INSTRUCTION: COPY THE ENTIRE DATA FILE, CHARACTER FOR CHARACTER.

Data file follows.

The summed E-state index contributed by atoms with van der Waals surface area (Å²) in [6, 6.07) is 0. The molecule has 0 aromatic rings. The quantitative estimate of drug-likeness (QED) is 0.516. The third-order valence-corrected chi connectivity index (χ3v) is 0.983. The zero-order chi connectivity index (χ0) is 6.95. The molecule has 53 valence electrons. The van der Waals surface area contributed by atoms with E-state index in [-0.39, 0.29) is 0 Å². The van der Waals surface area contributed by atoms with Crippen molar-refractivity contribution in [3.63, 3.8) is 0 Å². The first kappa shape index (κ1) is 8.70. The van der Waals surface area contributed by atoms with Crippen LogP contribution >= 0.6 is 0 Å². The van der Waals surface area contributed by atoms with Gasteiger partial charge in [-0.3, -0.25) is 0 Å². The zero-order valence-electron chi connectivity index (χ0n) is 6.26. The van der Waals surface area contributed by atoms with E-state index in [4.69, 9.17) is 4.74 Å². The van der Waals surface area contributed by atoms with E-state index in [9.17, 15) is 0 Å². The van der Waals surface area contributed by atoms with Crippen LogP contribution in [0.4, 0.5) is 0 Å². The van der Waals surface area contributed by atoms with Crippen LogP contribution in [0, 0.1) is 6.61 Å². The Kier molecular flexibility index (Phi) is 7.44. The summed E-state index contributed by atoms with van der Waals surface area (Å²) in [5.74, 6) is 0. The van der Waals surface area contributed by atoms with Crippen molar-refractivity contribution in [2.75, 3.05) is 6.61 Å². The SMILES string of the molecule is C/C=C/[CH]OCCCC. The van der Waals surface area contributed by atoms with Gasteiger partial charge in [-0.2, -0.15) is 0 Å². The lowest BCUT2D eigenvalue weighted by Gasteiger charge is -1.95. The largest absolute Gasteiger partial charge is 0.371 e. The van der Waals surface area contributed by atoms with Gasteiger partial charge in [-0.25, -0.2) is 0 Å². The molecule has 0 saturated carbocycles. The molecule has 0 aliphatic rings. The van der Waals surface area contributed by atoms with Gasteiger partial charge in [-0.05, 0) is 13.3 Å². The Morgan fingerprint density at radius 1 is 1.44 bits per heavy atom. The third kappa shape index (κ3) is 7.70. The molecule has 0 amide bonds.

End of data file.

The summed E-state index contributed by atoms with van der Waals surface area (Å²) in [6, 6.07) is 0. The molecule has 0 aromatic rings. The quantitative estimate of drug-likeness (QED) is 0.516. The third-order valence-corrected chi connectivity index (χ3v) is 0.983. The zero-order chi connectivity index (χ0) is 6.95. The molecule has 53 valence electrons. The van der Waals surface area contributed by atoms with E-state index in [-0.39, 0.29) is 0 Å². The van der Waals surface area contributed by atoms with Crippen molar-refractivity contribution in [3.63, 3.8) is 0 Å². The first kappa shape index (κ1) is 8.70. The van der Waals surface area contributed by atoms with Crippen LogP contribution >= 0.6 is 0 Å². The van der Waals surface area contributed by atoms with Gasteiger partial charge in [-0.3, -0.25) is 0 Å². The zero-order valence-electron chi connectivity index (χ0n) is 6.26. The van der Waals surface area contributed by atoms with E-state index in [4.69, 9.17) is 4.74 Å². The van der Waals surface area contributed by atoms with E-state index in [9.17, 15) is 0 Å². The van der Waals surface area contributed by atoms with Crippen LogP contribution in [0.4, 0.5) is 0 Å². The van der Waals surface area contributed by atoms with Crippen LogP contribution in [0, 0.1) is 6.61 Å². The Kier molecular flexibility index (Phi) is 7.44. The summed E-state index contributed by atoms with van der Waals surface area (Å²) in [5.74, 6) is 0. The van der Waals surface area contributed by atoms with Crippen molar-refractivity contribution in [2.75, 3.05) is 6.61 Å². The SMILES string of the molecule is C/C=C/[CH]OCCCC. The van der Waals surface area contributed by atoms with Gasteiger partial charge in [-0.2, -0.15) is 0 Å². The lowest BCUT2D eigenvalue weighted by Gasteiger charge is -1.95. The largest absolute Gasteiger partial charge is 0.371 e. The van der Waals surface area contributed by atoms with Gasteiger partial charge in [-0.25, -0.2) is 0 Å². The molecule has 0 saturated carbocycles. The molecule has 0 aliphatic rings. The van der Waals surface area contributed by atoms with Gasteiger partial charge in [-0.05, 0) is 13.3 Å². The Morgan fingerprint density at radius 1 is 1.44 bits per heavy atom. The third kappa shape index (κ3) is 7.70. The molecule has 0 amide bonds.